Feuding surgeons at a troubled cardiac unit worked in a culture of hostility, tribalism and mistrust, inspectors say.
Complex heart operations were moved out of London’s St George’s Hospital in September after a leaked document revealed a “toxic” row had contributed to an above average death rate.
The Care Quality Commission (CQC) said mediation worked only briefly, with “poor behaviour” soon returning.
The trust said its cardiac surgery was safe and improvements had been made.
When CQC inspectors visited over three days in August and September, they found top physicians with “strong” personalities unable to work together effectively.
According to their subsequent report “consultant surgeons mistrusted each other, as well as cardiologists, anaesthetists and senior leaders.”
There was a culture of “tribalism”, one consultant said, and staff told inspectors the cardiac surgical team “had not worked effectively for several years”.
Inspectors wrote: “Consultants did not work collaboratively, share responsibility or resolve conflict in a constructive and timely manner.
“Staff did not work together to ensure delivery of high-quality, safe and effective services that put patients at the centre.”
CQC’s chief inspector of hospitals, Professor Ted Baker said: “Issues such as weak leadership, internal unrest and multiple electronic patient record systems are just some of the problems affecting St George’s Hospital cardiac surgery unit.”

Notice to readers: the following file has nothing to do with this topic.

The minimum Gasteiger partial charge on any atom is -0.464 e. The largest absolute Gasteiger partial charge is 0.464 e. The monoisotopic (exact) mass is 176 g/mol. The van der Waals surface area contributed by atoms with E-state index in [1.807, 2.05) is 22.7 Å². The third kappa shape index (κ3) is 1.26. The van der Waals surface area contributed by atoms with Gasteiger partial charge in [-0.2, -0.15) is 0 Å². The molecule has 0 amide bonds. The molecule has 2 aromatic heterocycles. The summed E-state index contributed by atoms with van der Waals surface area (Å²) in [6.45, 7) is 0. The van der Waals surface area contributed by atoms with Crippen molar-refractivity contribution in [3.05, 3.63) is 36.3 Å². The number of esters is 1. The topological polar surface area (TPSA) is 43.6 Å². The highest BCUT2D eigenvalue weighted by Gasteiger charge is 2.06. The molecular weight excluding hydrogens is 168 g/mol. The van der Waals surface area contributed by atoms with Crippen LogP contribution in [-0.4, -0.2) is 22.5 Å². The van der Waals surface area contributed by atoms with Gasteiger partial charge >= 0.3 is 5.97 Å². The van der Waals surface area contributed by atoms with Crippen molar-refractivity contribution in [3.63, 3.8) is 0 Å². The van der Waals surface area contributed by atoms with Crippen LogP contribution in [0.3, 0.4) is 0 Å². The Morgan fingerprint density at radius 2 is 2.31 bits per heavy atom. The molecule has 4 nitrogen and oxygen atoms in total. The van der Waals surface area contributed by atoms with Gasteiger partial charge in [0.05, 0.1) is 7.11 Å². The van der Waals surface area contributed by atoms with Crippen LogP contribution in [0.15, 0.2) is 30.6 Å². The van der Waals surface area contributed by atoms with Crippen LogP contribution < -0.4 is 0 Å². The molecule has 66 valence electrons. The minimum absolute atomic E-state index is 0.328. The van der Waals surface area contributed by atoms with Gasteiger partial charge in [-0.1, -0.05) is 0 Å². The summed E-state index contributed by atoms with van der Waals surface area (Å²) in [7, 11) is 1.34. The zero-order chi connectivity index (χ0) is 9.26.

The leaked report in the summer, by former NHS England deputy medical director Mike Bewick, found the unit, in Tooting, had a cardiac surgery death rate of 3.7% – above the national average of 2%.
It said the team was consumed by a “dark force” and patients were put at risk.
The latest data shows mortality rates at the hospital, which carries out about 1,000 cardiac operations a year, have improved.
The trust has been ordered to make a series of improvements including a call to address cultural problems within the service and to resolve issues over leadership.
Jacqueline Totterdell, chief executive of St George’s, said: “The service experienced significant challenges earlier this year, and it will be reassuring to the communities we serve that the CQC has confirmed it is safe.
“Of course, this does not change the fact that significant improvements are required – and significant progress has been made since the CQC’s visit back in August.”